Research Spotlight: New Study Motivates Smoking Cessation via a Virtual Reality Headset during Dental Cleanings

GSDM Center for Behavioral Sciences Research Director Dr. Belinda Borrelli and her team are entering the fourth year of a five-year grant testing if virtual reality technology to deliver smoking cessation information during dental cleanings will encourage both motivated and non-motivated smokers to try treatment. (Photo Credit: Dan Bomba, GSDM)


How do you motivate a smoker to quit smoking if they don’t want to change their habits? Where is the best place to present smokers with effective quitting information? What new and innovative technologies can increase smokers’ motivation and confidence?  

These are the questions GSDM Center for Behavioral Sciences Research Director Dr. Belinda Borrelli has been trying to answer in her work for more than 25 years.  

“Somebody who doesn’t want to quit isn’t going to go someplace that they normally don’t go, and they’re not going to want to spend extra time getting counseling,” Borrelli said. “Even if they get counseled at the dentist, they don’t want to sit there for longer than they should, [especially] if they’re [not previously motivated] to quit.”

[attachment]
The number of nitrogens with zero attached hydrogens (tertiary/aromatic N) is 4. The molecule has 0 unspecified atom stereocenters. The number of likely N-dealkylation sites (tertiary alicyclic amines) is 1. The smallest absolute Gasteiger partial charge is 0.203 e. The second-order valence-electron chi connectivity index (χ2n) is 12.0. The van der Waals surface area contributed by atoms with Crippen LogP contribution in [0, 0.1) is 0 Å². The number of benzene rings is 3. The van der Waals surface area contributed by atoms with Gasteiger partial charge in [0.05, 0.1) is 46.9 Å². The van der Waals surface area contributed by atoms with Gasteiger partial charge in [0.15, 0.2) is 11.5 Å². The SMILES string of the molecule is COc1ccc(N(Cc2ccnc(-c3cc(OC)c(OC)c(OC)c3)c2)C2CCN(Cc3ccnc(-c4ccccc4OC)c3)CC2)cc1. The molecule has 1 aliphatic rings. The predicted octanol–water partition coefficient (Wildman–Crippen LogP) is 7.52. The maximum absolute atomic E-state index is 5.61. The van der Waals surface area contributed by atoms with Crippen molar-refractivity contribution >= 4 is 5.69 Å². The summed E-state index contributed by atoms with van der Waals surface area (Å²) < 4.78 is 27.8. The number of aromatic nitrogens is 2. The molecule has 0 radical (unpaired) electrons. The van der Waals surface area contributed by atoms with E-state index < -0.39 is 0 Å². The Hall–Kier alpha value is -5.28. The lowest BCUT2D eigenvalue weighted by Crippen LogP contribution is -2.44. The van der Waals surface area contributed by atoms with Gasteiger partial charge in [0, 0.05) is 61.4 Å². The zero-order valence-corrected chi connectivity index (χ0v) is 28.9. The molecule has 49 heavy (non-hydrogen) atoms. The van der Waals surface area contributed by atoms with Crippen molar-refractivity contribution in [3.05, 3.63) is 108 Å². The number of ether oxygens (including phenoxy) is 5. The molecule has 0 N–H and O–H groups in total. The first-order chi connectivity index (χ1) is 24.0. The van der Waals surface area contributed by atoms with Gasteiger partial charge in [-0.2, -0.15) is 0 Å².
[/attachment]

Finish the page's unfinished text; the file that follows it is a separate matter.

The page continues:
Borrelli and her team are entering the fourth year of a five-year grant exploring whether a video shown to a patient through a virtual reality headset while they are getting their teeth cleaned – in combination with a customized text message program – is effective at encouraging smoking cessation. 

Borrelli is the grant’s principal investigator and is joined on the project by co-investigators Marianne Jurasic (GSDM), Romano Endrighi (GSDM), Howard Cabral (SPH), and Lisa Quintiliani (CAMED). The trial is funded by a $4.1 million grant award from the National Institute of Health / National Institute of Dental & Craniofacial Research. Currently, Borrelli’s team has recruited more than 275 patients into a randomized clinical trial, conducted both in the GSDM patient treatment center and at Tufts School of Dental Medicine.  

Smoking remains the top preventable cause of premature death in the United States, and individuals with low income and low educational levels smoke in disproportionate numbers than the rest of the population, according to a 2022 article in BMC Public Health. Smokers with incomes below poverty level and with low education levels are less likely to quit and use cessation interventions than those at or above poverty level, despite having similar motivation to quit. Due to smoking’s effect on oral health, a dental clinic can be a natural way to guide smokers towards evidenced-based smoking cessations treatments.  

“Everybody has ambivalence about a big decision in their life, whether it’s smoking, losing weight, moving, [or] choosing a school,” Borrelli said. “It’s just viewing it as a natural process of change and helping them make the decision for themselves.”